It was only a matter of time.  For many years, class action lawyers have filed thousands of lawsuits under wage / hour and other employment laws on behalf of individuals who allege they were employees who have been misclassified as independent contractors. Unions have likewise been prominently involved in challenging companies that use independent contractors, filing petitions with the NLRB seeking to unionize many such businesses. And state government agencies as well as the U.S. Department of Labor have commenced legal proceedings against companies using independent contractors or, like the IRS, subjected them to audits and investigations about whether they have misclassified those workers.

The newest type of legal challenge is by a business that doesn’t use independent contractors, accusing another business that does use them of violating state unfair competition laws.

The new lawsuit alleges unfair competition.  It was recently filed against the largest ride sharing technology company in a federal district court as a class action on behalf of an array of class members alleging violations of the California unfair competition laws.  The proposed class included all persons and entities who earned revenue through pre-arranged ground transportation services, including affiliates throughout the U.S. who obtained revenue for “non-shared” rides in California over the past four years. Diva Limousine, Ltd. v. Uber Technologies, Inc., No. 18-cv-05546 (N.D. Cal. Sept. 10, 2018).

The defendant has not yet responded to the complaint, but it is anticipated that a vigorous defense will be mounted.


No state or federal law prohibits the use of independent contractors and, as we have noted in prior blog posts, even the Secretary of Labor and the Wage and Hour Administrator in the past Administration publicly commented that legitimate independent contractors are an important part of the nation’s economy.

While lawsuits between competitors under unfair competition laws are not uncommon, their emergence in the independent contractor realm is a notable development.  The thrust of these types of lawsuits follow the tenor of press releases issued by state officials about companies alleged to have violated employment and independent contractor laws by misclassifying employees as ICs.

Those press releases typically state that companies that misclassify workers as independent contractors unlawfully seek to avoid the higher costs of hiring employees (including payroll and unemployment taxes, workers’ compensation premiums, and state-mandated paid leave or disability benefits) and, by so doing, are “unfairly competing against law abiding companies” that treat as employees workers who provide comparable services.  We have regularly reported on these types of press releases, such as the one issued by the New Jersey Labor Commissioner in August 2018 and a similar one issued previously by the California Labor Commissioner in June 2018.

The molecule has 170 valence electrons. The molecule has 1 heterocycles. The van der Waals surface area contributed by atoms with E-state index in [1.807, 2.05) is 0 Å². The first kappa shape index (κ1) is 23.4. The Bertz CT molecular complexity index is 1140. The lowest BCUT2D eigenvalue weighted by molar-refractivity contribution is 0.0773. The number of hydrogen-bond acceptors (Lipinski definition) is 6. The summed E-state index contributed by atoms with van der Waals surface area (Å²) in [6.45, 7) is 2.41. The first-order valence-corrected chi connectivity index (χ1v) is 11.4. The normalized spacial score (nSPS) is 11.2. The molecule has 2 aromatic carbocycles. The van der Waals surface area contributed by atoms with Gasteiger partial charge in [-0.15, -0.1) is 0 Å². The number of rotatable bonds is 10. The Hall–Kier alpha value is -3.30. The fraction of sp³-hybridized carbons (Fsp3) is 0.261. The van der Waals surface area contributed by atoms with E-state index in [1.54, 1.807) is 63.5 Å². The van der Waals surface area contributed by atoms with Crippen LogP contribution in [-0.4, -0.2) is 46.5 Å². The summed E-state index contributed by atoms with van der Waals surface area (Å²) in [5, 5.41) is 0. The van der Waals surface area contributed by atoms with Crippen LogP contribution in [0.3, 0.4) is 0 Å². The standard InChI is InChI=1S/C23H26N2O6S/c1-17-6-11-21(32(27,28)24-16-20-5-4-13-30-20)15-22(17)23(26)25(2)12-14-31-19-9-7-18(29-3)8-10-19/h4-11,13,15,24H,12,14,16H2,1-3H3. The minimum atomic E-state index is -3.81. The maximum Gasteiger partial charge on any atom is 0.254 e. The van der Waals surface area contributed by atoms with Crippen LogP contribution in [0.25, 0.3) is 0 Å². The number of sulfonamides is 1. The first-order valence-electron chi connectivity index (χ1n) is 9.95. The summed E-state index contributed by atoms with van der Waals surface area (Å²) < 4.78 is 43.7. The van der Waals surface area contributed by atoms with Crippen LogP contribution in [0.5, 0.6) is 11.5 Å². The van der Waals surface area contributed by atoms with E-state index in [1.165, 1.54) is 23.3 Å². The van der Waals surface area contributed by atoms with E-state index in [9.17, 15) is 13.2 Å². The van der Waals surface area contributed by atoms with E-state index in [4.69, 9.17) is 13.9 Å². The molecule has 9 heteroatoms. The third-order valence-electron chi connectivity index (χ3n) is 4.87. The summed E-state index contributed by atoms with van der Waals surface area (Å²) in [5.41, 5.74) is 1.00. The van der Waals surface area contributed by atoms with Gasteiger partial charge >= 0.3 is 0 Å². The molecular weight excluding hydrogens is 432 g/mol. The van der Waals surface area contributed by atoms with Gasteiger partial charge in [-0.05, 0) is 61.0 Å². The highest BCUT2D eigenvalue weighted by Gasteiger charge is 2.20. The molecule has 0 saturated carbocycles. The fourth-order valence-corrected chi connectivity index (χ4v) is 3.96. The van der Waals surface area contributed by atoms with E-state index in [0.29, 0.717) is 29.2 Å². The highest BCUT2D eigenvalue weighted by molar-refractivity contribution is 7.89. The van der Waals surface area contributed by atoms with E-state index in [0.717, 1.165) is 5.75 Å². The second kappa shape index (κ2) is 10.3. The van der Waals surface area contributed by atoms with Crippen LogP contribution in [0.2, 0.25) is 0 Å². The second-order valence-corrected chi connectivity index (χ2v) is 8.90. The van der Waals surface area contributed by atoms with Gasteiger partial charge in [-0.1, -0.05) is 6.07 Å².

Some unfair competition laws require only modest pleading requirements in order to survive a motion to dismiss and minimal proof to survive a motion for summary judgment.  However, at a bare minimum such laws require an affirmative showing that the defendant violated certain laws.

Few of the thousands of independent contractor misclassification cases have been litigated to judgment; the overwhelming number of such cases have been settled or dismissed prior to trial – or remain mired in protracted litigation.  When settled, these types of cases almost invariably include a standard non-admission of liability clause and/or a prominent denial of wrongdoing.

Similarly, very few administrative proceedings initiated by regulatory agencies result in admissions by a company that it violated any law; while non-admission clauses are not as universal with administrative agencies as they are in private party litigation, they are rather commonplace.

Thus, this new type of lawsuit will likely require the plaintiff to prove a violation of law – something of a challenging undertaking to say the least, particularly where the issue of misclassification of employees as independent contractors is frequently a matter that is not typically decided on a motion for summary judgment, but rather only at trial.

Further, some companies who have had several lawsuits or administrative proceedings filed against them in the past have secured decisions in their favor in certain cases.  Thus, this unfair competition claim might not be litigated on a clean slate, but rather in the context where prior decisions in favor of a defendant may further complicate the plaintiff’s proof.

In addition, this area of the law dealing with independent contractor misclassification has been evolving and is in flux in many states. As we have discussed in a number of blog posts, the California Supreme Court recently changed the test for independent contractor status in its employee-friendly decision in Dynamex. That decision, which covers some, but not all, types of claims for independent contractor misclassification, undoubtedly prompted this new lawsuit; indeed, the complaint in this newly-filed case specifically referred to Dynamex and quoted a passage from that case. Presumably, the plaintiff’s class action lawyers feel that Dynamex paved the way for this type of lawsuit.  However, the jurisprudence under Dynamex is still developing and may take years before there is clarity as to how the Dynamex test will be applied, including whether it will have retroactive effect.

In addition, many industries are asking the California Legislature to exempt certain types of businesses from the Dynamex decision, including companies in the ride-sharing technology industry. Businesses are also seeking an alteration of the newly-enunciated judicial test for independent contractor status.